UR Doctor Receives $1.1 Million Grant to Find Cause of Arthritis

April 13, 1999

The National Institutes of Health (NIH) has awarded Dr. Randy Rosier, M.D.,Ph.D., of the University of Rochester a $1.1 million grant to determine what causes the deterioration of cartilage, a condition that leads to an estimated 20-30 million Americans seeking treatment for osteoarthritis every year.

Osteoarthritis is by far the most common type of arthritis, accounting for more than 90 percent of all arthritis cases. It occurs most in the elderly, when cartilage -- the soft, cushioning material between bones in joints -- mysteriously starts degenerating, causing pain as the bones in the joint grind against each other. Eventually, movement of a joint can become so painful that the victim of the disease may be unable to move.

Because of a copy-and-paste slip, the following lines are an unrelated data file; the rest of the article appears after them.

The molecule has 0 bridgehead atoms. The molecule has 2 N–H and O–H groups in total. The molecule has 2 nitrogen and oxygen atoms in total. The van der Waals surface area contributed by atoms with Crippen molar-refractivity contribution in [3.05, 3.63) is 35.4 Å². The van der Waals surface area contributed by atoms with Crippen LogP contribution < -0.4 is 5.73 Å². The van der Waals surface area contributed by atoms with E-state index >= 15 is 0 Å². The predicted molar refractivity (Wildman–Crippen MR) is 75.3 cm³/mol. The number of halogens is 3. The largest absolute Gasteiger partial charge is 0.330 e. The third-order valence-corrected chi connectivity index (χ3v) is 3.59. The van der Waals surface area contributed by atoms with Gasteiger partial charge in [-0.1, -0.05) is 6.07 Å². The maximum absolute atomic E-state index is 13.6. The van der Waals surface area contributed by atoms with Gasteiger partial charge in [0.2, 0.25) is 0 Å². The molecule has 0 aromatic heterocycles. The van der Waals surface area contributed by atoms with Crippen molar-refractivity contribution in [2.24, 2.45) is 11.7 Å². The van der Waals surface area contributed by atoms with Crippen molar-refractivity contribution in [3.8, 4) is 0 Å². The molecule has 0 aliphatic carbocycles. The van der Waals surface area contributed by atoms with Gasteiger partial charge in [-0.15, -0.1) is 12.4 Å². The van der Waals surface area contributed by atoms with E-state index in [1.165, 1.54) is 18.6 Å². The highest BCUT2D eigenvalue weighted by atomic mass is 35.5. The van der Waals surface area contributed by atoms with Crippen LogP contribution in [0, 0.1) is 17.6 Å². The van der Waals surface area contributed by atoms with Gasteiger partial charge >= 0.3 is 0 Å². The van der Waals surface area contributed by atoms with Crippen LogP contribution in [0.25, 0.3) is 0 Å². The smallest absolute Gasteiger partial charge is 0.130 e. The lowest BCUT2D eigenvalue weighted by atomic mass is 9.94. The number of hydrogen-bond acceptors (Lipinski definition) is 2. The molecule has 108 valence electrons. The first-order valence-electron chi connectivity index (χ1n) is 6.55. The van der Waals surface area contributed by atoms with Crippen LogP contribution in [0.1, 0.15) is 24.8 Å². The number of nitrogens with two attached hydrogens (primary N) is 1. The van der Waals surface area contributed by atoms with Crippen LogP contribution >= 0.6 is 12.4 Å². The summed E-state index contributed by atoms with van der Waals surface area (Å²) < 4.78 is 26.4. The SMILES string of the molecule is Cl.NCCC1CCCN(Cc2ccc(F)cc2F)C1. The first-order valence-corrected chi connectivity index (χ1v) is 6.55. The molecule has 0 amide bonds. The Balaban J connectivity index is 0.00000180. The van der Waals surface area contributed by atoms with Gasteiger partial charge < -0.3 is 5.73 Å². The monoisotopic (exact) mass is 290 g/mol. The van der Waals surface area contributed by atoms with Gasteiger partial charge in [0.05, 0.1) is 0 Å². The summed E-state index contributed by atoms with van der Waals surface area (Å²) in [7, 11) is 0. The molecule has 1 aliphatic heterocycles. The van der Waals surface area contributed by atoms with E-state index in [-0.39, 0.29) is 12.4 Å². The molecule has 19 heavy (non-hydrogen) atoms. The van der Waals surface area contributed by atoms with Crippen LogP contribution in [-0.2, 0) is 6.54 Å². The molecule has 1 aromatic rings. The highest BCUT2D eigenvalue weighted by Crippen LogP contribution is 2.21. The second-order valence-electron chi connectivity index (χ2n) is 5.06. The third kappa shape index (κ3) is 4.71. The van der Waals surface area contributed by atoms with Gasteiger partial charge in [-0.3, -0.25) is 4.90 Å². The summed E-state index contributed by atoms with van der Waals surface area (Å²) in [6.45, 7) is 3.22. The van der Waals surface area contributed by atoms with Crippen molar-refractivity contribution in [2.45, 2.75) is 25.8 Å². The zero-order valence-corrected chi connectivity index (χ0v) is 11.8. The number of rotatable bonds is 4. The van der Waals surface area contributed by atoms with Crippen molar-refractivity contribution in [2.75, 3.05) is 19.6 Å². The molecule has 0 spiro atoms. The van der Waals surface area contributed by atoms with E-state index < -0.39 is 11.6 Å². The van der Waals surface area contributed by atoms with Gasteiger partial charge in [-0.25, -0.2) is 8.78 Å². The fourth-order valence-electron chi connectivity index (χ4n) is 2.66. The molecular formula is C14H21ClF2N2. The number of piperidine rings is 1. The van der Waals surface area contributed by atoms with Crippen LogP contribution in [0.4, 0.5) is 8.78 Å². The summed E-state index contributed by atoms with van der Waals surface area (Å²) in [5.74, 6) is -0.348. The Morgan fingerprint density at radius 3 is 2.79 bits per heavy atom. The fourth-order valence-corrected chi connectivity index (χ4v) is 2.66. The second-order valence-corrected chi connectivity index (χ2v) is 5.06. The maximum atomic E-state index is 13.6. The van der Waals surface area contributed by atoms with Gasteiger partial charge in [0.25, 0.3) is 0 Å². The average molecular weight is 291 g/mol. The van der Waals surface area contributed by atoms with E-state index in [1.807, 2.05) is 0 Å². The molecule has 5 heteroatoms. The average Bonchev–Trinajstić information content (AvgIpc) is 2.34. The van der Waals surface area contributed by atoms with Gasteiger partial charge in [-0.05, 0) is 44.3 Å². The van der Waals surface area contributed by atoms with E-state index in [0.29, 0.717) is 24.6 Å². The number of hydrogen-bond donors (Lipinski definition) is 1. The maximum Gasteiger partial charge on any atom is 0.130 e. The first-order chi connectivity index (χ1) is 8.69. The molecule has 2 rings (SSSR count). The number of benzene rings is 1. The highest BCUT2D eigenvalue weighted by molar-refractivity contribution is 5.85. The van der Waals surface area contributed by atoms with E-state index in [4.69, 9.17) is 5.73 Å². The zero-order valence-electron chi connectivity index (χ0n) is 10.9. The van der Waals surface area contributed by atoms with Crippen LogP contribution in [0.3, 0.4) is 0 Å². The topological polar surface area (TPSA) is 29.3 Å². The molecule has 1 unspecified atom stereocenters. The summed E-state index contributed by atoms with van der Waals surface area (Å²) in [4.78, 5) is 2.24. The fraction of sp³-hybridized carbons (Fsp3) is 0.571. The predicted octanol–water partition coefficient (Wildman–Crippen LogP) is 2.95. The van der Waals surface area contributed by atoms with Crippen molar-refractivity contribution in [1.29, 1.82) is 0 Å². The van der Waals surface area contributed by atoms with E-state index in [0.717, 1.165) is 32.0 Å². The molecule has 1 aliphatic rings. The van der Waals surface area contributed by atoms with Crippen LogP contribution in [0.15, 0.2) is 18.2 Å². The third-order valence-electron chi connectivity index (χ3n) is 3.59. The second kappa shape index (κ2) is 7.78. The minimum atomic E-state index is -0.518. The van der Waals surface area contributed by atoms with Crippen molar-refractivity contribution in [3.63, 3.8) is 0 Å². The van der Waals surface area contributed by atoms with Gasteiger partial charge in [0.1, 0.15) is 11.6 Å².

"Our goal is to discover what triggers the deterioration of the cartilage in the first place," says Rosier. "We think that a process that grows bones in youngsters may become improperly switched back on in the elderly. The first step of this process leads to the breakdown of cartilage, and the second step grows new bone. We think that in the elderly, this process starts up, but never goes on to that second step."

Currently, osteoarthritis can only be diagnosed after the disease has done its damage. If Rosier is able to find the root cause of the cartilage breakdown, he plans to create a simple test that can test for osteoarthritis long before any significant damage has occurred. Ultimately, the information gathered from this study could lead to drug treatments that would block the cartilage breakdown at the genetic level, potentially saving millions from suffering from the effects of the disease.

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